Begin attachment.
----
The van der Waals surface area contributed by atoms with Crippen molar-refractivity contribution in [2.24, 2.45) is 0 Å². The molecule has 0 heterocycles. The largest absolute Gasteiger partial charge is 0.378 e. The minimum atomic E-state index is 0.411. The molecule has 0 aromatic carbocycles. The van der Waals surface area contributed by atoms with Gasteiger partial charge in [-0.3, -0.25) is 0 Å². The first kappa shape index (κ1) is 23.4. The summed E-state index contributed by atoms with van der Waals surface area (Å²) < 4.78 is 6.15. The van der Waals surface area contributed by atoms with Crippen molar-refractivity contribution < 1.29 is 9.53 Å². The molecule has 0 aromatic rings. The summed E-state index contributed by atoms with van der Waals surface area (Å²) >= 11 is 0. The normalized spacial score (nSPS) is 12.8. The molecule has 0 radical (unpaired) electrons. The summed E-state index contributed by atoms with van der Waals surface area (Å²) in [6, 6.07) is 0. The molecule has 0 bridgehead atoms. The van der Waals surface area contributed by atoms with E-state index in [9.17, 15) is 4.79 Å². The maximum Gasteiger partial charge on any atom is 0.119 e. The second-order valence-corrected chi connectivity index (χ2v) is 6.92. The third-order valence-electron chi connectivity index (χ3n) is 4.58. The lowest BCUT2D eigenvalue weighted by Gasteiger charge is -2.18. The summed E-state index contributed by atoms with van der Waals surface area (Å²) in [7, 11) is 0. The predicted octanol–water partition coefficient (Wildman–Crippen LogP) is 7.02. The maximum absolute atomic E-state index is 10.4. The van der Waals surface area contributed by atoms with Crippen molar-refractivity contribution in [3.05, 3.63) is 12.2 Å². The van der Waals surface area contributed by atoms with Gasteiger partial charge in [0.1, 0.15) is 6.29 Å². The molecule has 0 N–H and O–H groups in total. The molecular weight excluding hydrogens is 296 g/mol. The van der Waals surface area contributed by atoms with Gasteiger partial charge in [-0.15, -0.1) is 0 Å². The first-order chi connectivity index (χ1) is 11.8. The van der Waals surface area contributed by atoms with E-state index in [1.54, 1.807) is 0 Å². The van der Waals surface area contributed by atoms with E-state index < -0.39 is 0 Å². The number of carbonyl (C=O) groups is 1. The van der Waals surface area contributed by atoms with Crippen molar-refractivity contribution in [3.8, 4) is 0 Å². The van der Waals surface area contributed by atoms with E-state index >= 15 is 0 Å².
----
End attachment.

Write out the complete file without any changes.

The van der Waals surface area contributed by atoms with Crippen molar-refractivity contribution in [2.24, 2.45) is 0 Å². The molecule has 0 heterocycles. The largest absolute Gasteiger partial charge is 0.378 e. The minimum atomic E-state index is 0.411. The molecule has 0 aromatic carbocycles. The van der Waals surface area contributed by atoms with Gasteiger partial charge in [-0.3, -0.25) is 0 Å². The first kappa shape index (κ1) is 23.4. The summed E-state index contributed by atoms with van der Waals surface area (Å²) < 4.78 is 6.15. The van der Waals surface area contributed by atoms with Crippen molar-refractivity contribution < 1.29 is 9.53 Å². The molecule has 0 aromatic rings. The summed E-state index contributed by atoms with van der Waals surface area (Å²) >= 11 is 0. The normalized spacial score (nSPS) is 12.8. The molecule has 0 radical (unpaired) electrons. The summed E-state index contributed by atoms with van der Waals surface area (Å²) in [6, 6.07) is 0. The molecule has 0 bridgehead atoms. The van der Waals surface area contributed by atoms with E-state index in [9.17, 15) is 4.79 Å². The maximum Gasteiger partial charge on any atom is 0.119 e. The second-order valence-corrected chi connectivity index (χ2v) is 6.92. The third-order valence-electron chi connectivity index (χ3n) is 4.58. The lowest BCUT2D eigenvalue weighted by Gasteiger charge is -2.18. The summed E-state index contributed by atoms with van der Waals surface area (Å²) in [7, 11) is 0. The predicted octanol–water partition coefficient (Wildman–Crippen LogP) is 7.02. The maximum absolute atomic E-state index is 10.4. The van der Waals surface area contributed by atoms with Crippen molar-refractivity contribution in [3.05, 3.63) is 12.2 Å². The van der Waals surface area contributed by atoms with Gasteiger partial charge in [0.1, 0.15) is 6.29 Å². The molecule has 0 N–H and O–H groups in total. The molecular weight excluding hydrogens is 296 g/mol. The van der Waals surface area contributed by atoms with Gasteiger partial charge in [-0.15, -0.1) is 0 Å². The first-order chi connectivity index (χ1) is 11.8. The van der Waals surface area contributed by atoms with E-state index in [1.54, 1.807) is 0 Å². The van der Waals surface area contributed by atoms with E-state index < -0.39 is 0 Å². The number of carbonyl (C=O) groups is 1. The van der Waals surface area contributed by atoms with Crippen molar-refractivity contribution in [3.8, 4) is 0 Å². The van der Waals surface area contributed by atoms with E-state index >= 15 is 0 Å².